Health

Hit "Print," Make Blood Vessels

Instead of raiding a patient's body for a vein, heart surgeons could create a new one made from human cells.

By Joseph CalamiaAug 10, 2011 12:00 AM

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On-demand replacement body parts inched closer to reality with the announcement from San Diego biotech company Organovo that its organ “printer” had created the first artificial blood vessel made entirely from human cells, with no synthetic scaffolding.

Instead of dispensing ink, Organovo’s bioprinter uses two robotic tips to deposit globs of cells—in this case, endothelial cells that line blood-vessel walls, smooth muscle cells that regulate vessel dilation and contraction, and structural fibroblast cells. The printer takes 45 minutes to create a four-inch-long tube with a diameter of a few hundredths of an inch. Researchers flush the tube with nutrients to mimic blood flow, allowing the vessel to mature for about a month.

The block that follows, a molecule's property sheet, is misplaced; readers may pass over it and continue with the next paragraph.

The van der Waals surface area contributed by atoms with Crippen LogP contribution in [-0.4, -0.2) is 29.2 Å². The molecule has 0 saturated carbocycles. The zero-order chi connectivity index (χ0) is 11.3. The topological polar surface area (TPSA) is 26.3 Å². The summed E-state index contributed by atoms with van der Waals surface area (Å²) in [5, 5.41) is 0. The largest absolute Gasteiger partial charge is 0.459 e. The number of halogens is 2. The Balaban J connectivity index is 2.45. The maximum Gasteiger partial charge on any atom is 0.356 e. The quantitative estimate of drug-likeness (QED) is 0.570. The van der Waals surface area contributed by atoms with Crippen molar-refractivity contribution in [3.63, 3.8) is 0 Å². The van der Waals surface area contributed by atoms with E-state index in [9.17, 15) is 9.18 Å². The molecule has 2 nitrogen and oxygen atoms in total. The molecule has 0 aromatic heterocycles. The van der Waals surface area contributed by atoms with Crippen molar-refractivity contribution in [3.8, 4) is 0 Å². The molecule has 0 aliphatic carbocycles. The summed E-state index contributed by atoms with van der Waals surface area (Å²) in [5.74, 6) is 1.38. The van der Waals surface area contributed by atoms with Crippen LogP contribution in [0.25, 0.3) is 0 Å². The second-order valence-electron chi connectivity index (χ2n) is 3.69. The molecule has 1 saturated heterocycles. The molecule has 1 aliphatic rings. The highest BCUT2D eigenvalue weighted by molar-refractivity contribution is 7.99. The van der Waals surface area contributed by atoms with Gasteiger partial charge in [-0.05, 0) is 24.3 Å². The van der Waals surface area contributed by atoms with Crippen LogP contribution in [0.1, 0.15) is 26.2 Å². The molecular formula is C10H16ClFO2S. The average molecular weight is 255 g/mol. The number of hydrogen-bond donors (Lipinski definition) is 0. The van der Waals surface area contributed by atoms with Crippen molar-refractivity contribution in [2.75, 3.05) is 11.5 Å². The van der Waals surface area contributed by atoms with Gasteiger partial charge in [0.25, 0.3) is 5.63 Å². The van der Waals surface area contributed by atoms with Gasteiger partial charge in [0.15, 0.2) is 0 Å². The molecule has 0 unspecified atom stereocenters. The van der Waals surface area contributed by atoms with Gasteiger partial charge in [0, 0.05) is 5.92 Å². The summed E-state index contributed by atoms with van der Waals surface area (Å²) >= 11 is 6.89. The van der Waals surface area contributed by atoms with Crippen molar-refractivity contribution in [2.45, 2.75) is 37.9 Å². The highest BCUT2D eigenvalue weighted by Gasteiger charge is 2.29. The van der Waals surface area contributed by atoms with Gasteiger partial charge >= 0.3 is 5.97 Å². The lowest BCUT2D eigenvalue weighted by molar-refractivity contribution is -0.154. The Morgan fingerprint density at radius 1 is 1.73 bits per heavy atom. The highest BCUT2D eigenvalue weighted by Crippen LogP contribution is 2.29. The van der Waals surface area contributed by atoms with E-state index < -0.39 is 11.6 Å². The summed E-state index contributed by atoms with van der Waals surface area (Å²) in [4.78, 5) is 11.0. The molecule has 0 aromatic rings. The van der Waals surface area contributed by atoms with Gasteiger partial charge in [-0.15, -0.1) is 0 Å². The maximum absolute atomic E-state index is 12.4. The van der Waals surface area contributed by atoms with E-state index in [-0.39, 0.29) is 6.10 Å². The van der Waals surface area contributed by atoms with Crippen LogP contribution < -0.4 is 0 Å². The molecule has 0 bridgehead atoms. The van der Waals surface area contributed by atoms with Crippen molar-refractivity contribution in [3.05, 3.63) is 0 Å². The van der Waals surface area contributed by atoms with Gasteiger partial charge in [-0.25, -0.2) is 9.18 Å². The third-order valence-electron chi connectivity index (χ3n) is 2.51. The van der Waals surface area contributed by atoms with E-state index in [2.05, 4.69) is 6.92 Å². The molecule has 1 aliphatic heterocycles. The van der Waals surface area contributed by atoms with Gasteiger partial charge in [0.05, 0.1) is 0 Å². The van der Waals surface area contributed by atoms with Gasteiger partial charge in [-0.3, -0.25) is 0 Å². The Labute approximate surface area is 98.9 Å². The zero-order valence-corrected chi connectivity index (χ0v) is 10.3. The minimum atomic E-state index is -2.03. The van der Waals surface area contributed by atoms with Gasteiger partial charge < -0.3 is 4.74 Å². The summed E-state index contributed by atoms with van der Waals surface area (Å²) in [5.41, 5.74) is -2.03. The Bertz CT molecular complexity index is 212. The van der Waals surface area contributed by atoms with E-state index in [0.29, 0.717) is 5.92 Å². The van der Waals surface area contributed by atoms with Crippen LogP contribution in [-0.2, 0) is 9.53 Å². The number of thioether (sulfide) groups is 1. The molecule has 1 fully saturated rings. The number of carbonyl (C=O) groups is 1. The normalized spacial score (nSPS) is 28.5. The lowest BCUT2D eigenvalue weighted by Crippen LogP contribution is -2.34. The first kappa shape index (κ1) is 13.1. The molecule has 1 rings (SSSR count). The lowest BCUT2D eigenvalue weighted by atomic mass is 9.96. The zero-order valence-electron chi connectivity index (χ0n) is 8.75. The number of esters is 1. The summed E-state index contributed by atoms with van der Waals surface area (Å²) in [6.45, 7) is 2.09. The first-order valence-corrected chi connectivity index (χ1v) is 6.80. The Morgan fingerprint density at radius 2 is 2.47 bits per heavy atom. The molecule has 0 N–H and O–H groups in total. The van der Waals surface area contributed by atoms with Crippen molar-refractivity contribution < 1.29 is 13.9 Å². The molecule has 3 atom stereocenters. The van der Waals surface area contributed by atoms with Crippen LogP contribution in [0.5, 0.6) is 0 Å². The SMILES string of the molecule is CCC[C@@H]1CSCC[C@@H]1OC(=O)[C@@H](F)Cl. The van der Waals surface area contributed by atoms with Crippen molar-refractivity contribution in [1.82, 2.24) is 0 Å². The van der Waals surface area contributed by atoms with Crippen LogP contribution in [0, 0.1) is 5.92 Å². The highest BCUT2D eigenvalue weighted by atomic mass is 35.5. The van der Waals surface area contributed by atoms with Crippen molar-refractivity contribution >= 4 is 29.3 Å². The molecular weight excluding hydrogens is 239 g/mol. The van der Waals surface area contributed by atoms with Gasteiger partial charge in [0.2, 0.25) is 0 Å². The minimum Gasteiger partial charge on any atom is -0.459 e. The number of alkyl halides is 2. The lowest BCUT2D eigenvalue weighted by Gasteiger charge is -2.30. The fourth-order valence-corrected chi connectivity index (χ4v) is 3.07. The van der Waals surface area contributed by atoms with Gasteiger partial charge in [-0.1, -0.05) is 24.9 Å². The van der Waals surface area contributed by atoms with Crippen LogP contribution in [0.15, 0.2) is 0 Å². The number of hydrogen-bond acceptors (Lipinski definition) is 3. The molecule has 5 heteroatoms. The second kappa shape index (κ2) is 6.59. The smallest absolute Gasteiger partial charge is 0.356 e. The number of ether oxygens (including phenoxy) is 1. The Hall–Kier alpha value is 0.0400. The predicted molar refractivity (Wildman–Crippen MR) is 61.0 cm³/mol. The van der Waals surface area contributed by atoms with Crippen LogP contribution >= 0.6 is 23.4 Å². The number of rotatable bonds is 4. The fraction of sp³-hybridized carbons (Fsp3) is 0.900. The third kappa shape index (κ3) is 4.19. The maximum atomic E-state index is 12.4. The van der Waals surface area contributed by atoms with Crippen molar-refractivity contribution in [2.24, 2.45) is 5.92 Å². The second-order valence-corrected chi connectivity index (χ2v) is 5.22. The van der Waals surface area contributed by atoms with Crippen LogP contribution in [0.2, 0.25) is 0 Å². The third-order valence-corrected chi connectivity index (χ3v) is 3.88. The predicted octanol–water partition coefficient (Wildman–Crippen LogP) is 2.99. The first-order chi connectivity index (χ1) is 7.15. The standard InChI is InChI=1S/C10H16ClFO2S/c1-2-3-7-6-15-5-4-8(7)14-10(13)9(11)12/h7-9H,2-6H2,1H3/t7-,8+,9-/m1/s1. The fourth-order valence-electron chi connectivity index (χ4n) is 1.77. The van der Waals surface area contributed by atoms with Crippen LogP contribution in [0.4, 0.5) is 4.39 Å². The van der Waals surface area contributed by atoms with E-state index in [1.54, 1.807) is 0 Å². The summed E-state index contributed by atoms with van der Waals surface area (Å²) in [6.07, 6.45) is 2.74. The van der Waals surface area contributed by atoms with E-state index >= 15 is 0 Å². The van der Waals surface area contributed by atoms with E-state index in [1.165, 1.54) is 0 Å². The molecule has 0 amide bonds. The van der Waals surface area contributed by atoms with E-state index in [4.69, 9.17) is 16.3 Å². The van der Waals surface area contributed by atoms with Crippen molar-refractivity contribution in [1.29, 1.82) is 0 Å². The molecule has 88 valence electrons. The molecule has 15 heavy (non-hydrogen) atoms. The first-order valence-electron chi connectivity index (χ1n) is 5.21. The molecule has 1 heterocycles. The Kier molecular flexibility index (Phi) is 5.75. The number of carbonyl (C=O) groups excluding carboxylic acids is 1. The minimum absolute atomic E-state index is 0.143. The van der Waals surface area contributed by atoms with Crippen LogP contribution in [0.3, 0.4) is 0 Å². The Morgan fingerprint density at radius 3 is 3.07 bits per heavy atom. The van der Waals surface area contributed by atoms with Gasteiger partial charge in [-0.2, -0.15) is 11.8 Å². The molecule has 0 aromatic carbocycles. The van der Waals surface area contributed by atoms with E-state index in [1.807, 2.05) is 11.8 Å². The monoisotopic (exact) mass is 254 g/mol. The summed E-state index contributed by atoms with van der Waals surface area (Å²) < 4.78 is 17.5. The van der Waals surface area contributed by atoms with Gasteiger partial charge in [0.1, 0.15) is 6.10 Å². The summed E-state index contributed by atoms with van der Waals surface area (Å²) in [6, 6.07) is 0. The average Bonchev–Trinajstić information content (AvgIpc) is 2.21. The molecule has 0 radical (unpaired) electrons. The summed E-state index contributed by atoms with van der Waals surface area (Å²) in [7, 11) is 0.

Organovo chief scientist Gabor Forgacs plans to test the printed vessels in animals late this year. If the vessels perform well, they could be particularly useful for bypass surgery. Currently, surgeons working to reroute blood around an obstruction must harvest healthy veins from elsewhere in the patient’s body. “For decades, people have been trying to come up with a replacement,” says Craig Kent, a vascular surgeon at the University of Wisconsin at Madison and a scientific adviser to Organovo. “We hope these printers will help us cross the finish line.” Eventually, more complex printouts, such as kidneys, may compensate for shortfalls in donated organs.

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